When it comes to real estate negotiation—whether you’re representing a buyer or a seller—the first thing you want to do is understand what your client is thinking and ensure they feel understood.
If you’re representing a buyer, you might say this after a Cold Read: It seems like you really want this house. If you’re representing a seller, you might say: It sounds like getting top dollar is what’s most important to you.
Whether your calculations are correct or not, your client should give you more information to help you better understand the lay of the land.
It’s All About Making Your Clients Feel Understood
Specifically, when it comes to a negotiation, you need to figure out what your client will and won’t do. This includes probing and testing. What’s the highest amount your client will pay for the house? What amount would make them walk away from the property?
The real estate market is facing many new challenges. These days, there is always a buyer willing to pay whatever they need to for a property. They are not interested in comps, and they are not concerned about money. They have the money, and they want to buy the home. It’s that simple.
As an expert negotiator, you will have to help your buyers understand who they are up against. The folks buying houses at any price represent a new phenomenon in the market, so buyers might need to adjust their mindsets accordingly.
But before you do anything, you need to make them feel understood.
Once Your Clients Feel Understood, Probe a Little Further
Once a client feels understood, it’s time to start steering the ship. Probe and test your clients to discover what they will do and won’t do. During this process, gently guide them in the direction they want to go using Calibrated Questions™, which are designed to make them think.
You might say something like this: What phone call do you want tomorrow: The phone call where you find you got the house for X dollars, or the phone call where you find out that someone else got the house because they paid X?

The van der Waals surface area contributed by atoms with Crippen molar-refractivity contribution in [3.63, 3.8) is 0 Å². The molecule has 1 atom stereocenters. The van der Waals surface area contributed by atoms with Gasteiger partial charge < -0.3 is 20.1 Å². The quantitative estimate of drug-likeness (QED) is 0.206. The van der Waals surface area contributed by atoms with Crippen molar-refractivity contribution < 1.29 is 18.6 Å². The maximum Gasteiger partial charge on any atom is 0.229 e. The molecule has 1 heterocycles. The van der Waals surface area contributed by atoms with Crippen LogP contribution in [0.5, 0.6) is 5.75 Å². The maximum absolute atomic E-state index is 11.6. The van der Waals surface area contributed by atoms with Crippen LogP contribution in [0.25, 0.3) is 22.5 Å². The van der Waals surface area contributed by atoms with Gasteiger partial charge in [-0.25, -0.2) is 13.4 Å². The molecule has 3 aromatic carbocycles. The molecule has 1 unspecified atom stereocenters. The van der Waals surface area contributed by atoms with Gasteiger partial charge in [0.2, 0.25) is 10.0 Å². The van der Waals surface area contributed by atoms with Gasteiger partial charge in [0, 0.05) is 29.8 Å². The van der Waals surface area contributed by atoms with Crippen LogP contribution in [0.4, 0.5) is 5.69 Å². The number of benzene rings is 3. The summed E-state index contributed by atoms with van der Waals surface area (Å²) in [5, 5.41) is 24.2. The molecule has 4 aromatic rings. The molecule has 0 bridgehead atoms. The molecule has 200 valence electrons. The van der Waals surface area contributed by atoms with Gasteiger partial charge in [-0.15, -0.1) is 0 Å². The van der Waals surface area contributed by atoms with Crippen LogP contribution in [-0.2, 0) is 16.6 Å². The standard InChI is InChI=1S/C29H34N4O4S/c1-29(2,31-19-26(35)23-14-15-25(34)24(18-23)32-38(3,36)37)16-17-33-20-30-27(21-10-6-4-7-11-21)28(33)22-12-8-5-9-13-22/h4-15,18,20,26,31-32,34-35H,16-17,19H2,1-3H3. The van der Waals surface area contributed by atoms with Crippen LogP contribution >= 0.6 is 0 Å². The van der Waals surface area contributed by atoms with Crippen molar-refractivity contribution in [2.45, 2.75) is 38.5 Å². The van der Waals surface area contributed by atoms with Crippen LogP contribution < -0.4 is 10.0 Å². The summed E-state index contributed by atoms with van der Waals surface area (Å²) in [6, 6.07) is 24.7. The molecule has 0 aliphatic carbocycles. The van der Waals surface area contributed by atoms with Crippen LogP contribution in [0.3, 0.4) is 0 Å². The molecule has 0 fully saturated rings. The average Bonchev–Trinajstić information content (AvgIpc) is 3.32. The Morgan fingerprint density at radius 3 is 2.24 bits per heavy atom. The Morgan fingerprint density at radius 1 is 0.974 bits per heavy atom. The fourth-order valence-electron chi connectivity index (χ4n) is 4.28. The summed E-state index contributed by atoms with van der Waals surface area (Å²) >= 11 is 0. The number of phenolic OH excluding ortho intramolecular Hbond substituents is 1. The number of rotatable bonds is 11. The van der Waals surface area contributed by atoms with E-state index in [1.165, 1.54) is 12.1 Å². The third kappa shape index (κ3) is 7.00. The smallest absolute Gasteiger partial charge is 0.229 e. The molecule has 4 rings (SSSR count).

By guiding your clients with Calibrated Questions, you can help them determine whether there is a deal to be made.
Remember, You’re Not in the Business of Convincing People What to Do
Expert negotiators understand that they are not in the business of convincing people what to do. The home buying and selling processes are highly emotional, and no amount of reason, facts, and logic will ever help a client overcome their emotions.
Once you make your clients feel understood, however, you begin to develop the trust-based influence you need to close more deals. At that point, you can show buyers what they are up against and tell sellers what they can expect as they navigate the process—gently guiding them closer to a decision.
Far too often, we see real estate agents trying to close as fast as possible. Rather than being patient and letting the process unfold, many agents try to rush things. This isn’t the best approach.
As Chris Voss preaches, the indirect route is often the quickest in real estate. Taking the time to make clients feel understood is what accelerates the process. On the flip side, trying to persuade your clients to close creates mistrust and friction that slows the process down.
For more information on how to become an expert negotiator and close more real estate deals, check out our free e-book, Real Estate Negotiation Skills: 3 Essential Tips for Closing More Deals.